Seminar Series on Land, Housing and Property Rights Webinar #6, Land Fictions Roundtable.


Date: April 26, 2022

Venue: Zoom Webinar


The Centre for Urban Policy and Governance, TISS Mumbai is pleased to invite you to the sixth Session of the Seminar Series “Land, Housing and Property Rights: Tracing Policy Shifts and Emerging Issues in India and the Global South” that will take place on 26th April 6:30- 8:30pm IST, through a Zoom Webinar.

Book Roundtable: Land Fictions

This Roundtable is focused on discussions based on the book, “Land Fictions: The Commodification of Land in City and Country”  edited by D. Asher Ghertner and Robert W. Lake and brought out by Cornell University Press in 2021. The book editors and two of the contributing authors participate in a conversation unpacking the dynamics of land commodification across different political, spatial and temporal settings. The discussion will be anchored by Hussain Indorewala.

D. Asher Ghertner is an associate professor in the Department of Geography at Rutgers University. In addition to co-editing Land Fictions with Robert Lake, he is the co-editor of Futureproof: Security Aesthetics and the Management of Life (Duke University Press, 2020) and author of Rule by Aesthetics: World-Class City Making in Delhi (Oxford University Press, 2015). Ongoing projects focus on informal housing in Delhi and rural New York, urban governance of and through air, and urban commons.

Robert W. Lake is Professor Emeritus in the Edward J. Bloustein School of Planning and Public Policy and a member of the Graduate Faculties in Geography and Urban Planning at Rutgers University in New Brunswick, NJ. An urban and political geographer, he is the author or editor of seven books and more than fifty articles in academic and professional journals. His previous research examined the intersections of race and housing, community development, and environmental conflict. His current work explores the politics of urban land markets, collaborative and community-based planning, the financialization of public policy, and pragmatist approaches to the politics of knowledge production.

Michael Levien is associate professor of sociology at Johns Hopkins University. He is the author of Dispossession without Development: Land Grabs in Neoliberal India (2018) and the co-editor of Agrarian Marxism (2019) and Rural Land Dispossession in China and India (2020).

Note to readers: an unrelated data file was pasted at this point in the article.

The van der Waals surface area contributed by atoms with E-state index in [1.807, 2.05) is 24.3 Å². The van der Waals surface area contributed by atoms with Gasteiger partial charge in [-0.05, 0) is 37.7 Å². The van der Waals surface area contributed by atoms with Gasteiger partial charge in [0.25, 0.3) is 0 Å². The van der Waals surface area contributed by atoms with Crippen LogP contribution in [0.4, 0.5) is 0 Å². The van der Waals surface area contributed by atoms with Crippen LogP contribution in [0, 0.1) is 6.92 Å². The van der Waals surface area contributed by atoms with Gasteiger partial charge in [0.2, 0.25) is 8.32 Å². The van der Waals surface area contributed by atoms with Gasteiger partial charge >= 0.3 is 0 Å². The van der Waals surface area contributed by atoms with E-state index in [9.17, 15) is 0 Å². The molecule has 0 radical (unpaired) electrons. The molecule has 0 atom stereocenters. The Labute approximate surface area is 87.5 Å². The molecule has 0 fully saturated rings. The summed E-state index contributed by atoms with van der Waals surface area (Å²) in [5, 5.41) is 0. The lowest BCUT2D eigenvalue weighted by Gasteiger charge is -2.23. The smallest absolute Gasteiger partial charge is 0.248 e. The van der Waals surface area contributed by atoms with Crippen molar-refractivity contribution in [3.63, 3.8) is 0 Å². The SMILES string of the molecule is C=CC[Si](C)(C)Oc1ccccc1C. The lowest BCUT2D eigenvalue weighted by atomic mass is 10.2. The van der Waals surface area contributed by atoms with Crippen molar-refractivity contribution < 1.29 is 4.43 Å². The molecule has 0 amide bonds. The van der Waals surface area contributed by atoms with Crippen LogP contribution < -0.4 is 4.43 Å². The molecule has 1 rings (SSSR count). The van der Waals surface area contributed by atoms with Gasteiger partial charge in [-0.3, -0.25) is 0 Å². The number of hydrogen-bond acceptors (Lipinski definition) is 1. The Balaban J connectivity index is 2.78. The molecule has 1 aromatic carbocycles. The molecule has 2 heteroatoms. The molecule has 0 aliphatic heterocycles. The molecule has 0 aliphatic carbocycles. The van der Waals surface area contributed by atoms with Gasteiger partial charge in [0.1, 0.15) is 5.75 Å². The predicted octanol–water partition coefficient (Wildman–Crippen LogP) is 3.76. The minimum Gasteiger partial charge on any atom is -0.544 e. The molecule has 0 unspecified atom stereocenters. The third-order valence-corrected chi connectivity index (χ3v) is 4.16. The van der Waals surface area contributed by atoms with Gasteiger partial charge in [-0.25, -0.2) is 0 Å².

Sai Balakrishnan is an Assistant Professor of City and Regional Planning and Global Metropolitan Studies at the University of California, Berkeley. Her research and teaching broadly pivot around global urban inequalities, with a particular focus on urbanization and planning institutions in the global south, and on the spatial politics of land-use and property. She is the author of Shareholder Cities: Land Transformations along Urban Corridors in India (University of Pennsylvania Press, 2019), which explores new spatial forms of urbanization by focusing on land contestations along infrastructural / economic corridors in liberalizing India.

Hussain Indorewala is a teacher and urban researcher. He teaches planning theory, housing and humanities at the Kamla Raheja Vidyanidhi Institute for Architecture (KRVIA) in Mumbai. His research work has focused on urban history, infrastructure planning, politics of land and housing, and sustainable transport.

Date: 26th April, Tuesday
Time:  6:30 pm to 8:30 pm (IST)

The webinar is scheduled on Zoom and all attendees are required to register for the session through the Registration link provided below.

Zoom Registration Link

About the Series:
This is a collaborative effort between the Centre for Urban Policy and Governance, TISS Mumbai and Omidyar Network India. The purpose of the series is to create interdisciplinary dialogue amongst academic scholars and practitioners, activists and policymakers with a focus on:

  • Contemporary developments related to, and ongoing experiments in, making land and housing more accessible and inclusive.
  • Addressing themes related to land rights for marginalised urban groups, issues and challenges of real estatization, the commons as a way of contesting the commodification of land, and
  • Formal and informal land markets in the Global South, and
  • Theorizing land and social relations around land